St Agnells, St Agnes
Domesday Book 1086?
1200 in an early medieval map.
12th & 13th C: It is suggested that Saxon colonists first created clearings for settlement in the thick forests. One such settlement would have been St Agnells.
One source says that that Aignells was a moated manor house owned by the Aignells family. The first mention of the manor is 1465. It had 80 acres of arable land in one piece and 52 acres in fields.
At Aignels with the remains of its moat still traceable probably represents that of the manor of Aignels. The family of this name crop up frequently in the early history of Hemel Hempstead and by 1362 a certain John Aignel is said to have a messuage and garden 80 acres of arable land in one piece – perhaps an early assart, 52 acres in the open fields and was owed three Autumn boons, a tenure which was not free but had the advantage of money payment in many cases.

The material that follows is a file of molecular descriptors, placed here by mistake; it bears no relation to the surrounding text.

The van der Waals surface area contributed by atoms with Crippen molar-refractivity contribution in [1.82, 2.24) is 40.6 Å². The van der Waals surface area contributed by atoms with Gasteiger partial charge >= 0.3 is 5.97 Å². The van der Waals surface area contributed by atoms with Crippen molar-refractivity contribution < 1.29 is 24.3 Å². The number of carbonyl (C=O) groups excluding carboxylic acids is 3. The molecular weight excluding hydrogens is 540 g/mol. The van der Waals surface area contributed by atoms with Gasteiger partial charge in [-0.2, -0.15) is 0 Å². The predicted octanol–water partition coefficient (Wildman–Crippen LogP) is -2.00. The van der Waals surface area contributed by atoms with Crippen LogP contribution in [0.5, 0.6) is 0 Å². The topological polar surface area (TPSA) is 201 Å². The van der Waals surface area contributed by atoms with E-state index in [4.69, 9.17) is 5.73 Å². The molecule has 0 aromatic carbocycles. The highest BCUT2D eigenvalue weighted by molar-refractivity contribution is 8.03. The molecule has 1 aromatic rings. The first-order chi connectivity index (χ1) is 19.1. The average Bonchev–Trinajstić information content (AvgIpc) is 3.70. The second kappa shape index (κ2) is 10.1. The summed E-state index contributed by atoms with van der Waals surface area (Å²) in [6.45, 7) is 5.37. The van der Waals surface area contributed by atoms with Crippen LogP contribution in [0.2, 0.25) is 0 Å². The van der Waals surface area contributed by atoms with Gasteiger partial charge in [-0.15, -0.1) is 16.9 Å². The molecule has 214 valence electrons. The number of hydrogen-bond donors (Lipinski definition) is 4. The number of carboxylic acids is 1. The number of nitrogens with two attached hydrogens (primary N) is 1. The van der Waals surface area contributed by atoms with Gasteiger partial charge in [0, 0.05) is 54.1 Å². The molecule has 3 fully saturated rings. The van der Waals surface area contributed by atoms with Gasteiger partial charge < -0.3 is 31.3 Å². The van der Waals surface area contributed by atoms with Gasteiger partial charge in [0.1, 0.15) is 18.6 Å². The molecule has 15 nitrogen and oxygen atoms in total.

1n 1515 (Aygnellys) it was owned by Spendelowe.
In 1517 it could boast a list of free tenants and copyholders and courts were held in the present farmhouse up to the 19th C
It remained a manor right through the 19th century.
'Squire' Shadrach Godwin lived in Grovehill house and owned and farmed much of the land around St Agnells by 1862.
Jeremiah Stanbridge was Shadrach Godwin's bailiff, (legal officer) and bought St Agnells Farm when it came up for sale and four generations of the Stanbridge family have owned and farmed at St Agnells.
Click here to read of the four generations of farming by the Stanbridge family.
This was until the compulsary purchase of the land by the New Towns Commission for the expansion of the New Town.
All the buildings on the site were targeted for demolision but were saved by the intervention of local people.
St Agnells Farm House on St Agnells Lane and Cupid Green Lane is now privately owned.
Betty Dunbar was born at St Agnell's Farm and her family lived there until the arrival of the New Town and the farm was compulsarily purchased.
Click here to read her memories